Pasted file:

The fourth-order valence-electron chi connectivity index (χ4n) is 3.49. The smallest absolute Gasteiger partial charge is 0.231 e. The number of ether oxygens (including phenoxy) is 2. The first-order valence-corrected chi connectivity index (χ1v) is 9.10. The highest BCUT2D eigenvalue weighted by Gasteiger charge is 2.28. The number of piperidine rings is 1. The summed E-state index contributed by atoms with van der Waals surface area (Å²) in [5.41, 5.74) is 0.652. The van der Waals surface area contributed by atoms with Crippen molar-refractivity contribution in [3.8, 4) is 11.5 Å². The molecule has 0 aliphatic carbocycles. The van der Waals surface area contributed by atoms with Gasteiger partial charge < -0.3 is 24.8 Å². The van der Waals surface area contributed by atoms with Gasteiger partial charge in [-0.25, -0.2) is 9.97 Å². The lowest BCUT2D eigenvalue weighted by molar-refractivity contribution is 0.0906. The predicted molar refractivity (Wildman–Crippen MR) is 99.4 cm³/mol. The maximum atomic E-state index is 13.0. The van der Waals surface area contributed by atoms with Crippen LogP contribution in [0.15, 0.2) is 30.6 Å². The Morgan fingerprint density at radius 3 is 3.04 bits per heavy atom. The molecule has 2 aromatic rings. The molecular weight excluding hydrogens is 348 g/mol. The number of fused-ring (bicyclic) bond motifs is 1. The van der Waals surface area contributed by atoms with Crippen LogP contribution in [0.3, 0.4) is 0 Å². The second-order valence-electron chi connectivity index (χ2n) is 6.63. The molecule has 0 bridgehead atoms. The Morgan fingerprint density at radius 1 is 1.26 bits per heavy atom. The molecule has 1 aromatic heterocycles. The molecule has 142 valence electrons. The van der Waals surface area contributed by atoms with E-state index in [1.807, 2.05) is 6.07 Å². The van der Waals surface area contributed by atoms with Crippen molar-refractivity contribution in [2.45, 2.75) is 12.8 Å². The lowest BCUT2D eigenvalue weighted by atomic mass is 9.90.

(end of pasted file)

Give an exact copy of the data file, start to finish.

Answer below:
The fourth-order valence-electron chi connectivity index (χ4n) is 3.49. The smallest absolute Gasteiger partial charge is 0.231 e. The number of ether oxygens (including phenoxy) is 2. The first-order valence-corrected chi connectivity index (χ1v) is 9.10. The highest BCUT2D eigenvalue weighted by Gasteiger charge is 2.28. The number of piperidine rings is 1. The summed E-state index contributed by atoms with van der Waals surface area (Å²) in [5.41, 5.74) is 0.652. The van der Waals surface area contributed by atoms with Crippen molar-refractivity contribution in [3.8, 4) is 11.5 Å². The molecule has 0 aliphatic carbocycles. The van der Waals surface area contributed by atoms with Gasteiger partial charge < -0.3 is 24.8 Å². The van der Waals surface area contributed by atoms with Gasteiger partial charge in [-0.25, -0.2) is 9.97 Å². The lowest BCUT2D eigenvalue weighted by molar-refractivity contribution is 0.0906. The predicted molar refractivity (Wildman–Crippen MR) is 99.4 cm³/mol. The maximum atomic E-state index is 13.0. The van der Waals surface area contributed by atoms with Crippen LogP contribution in [0.15, 0.2) is 30.6 Å². The Morgan fingerprint density at radius 3 is 3.04 bits per heavy atom. The molecule has 2 aromatic rings. The molecular weight excluding hydrogens is 348 g/mol. The number of fused-ring (bicyclic) bond motifs is 1. The van der Waals surface area contributed by atoms with Crippen LogP contribution in [0.3, 0.4) is 0 Å². The second-order valence-electron chi connectivity index (χ2n) is 6.63. The molecule has 0 bridgehead atoms. The Morgan fingerprint density at radius 1 is 1.26 bits per heavy atom. The molecule has 1 aromatic heterocycles. The molecule has 142 valence electrons. The van der Waals surface area contributed by atoms with E-state index in [1.807, 2.05) is 6.07 Å². The van der Waals surface area contributed by atoms with Crippen molar-refractivity contribution in [2.45, 2.75) is 12.8 Å². The lowest BCUT2D eigenvalue weighted by atomic mass is 9.90.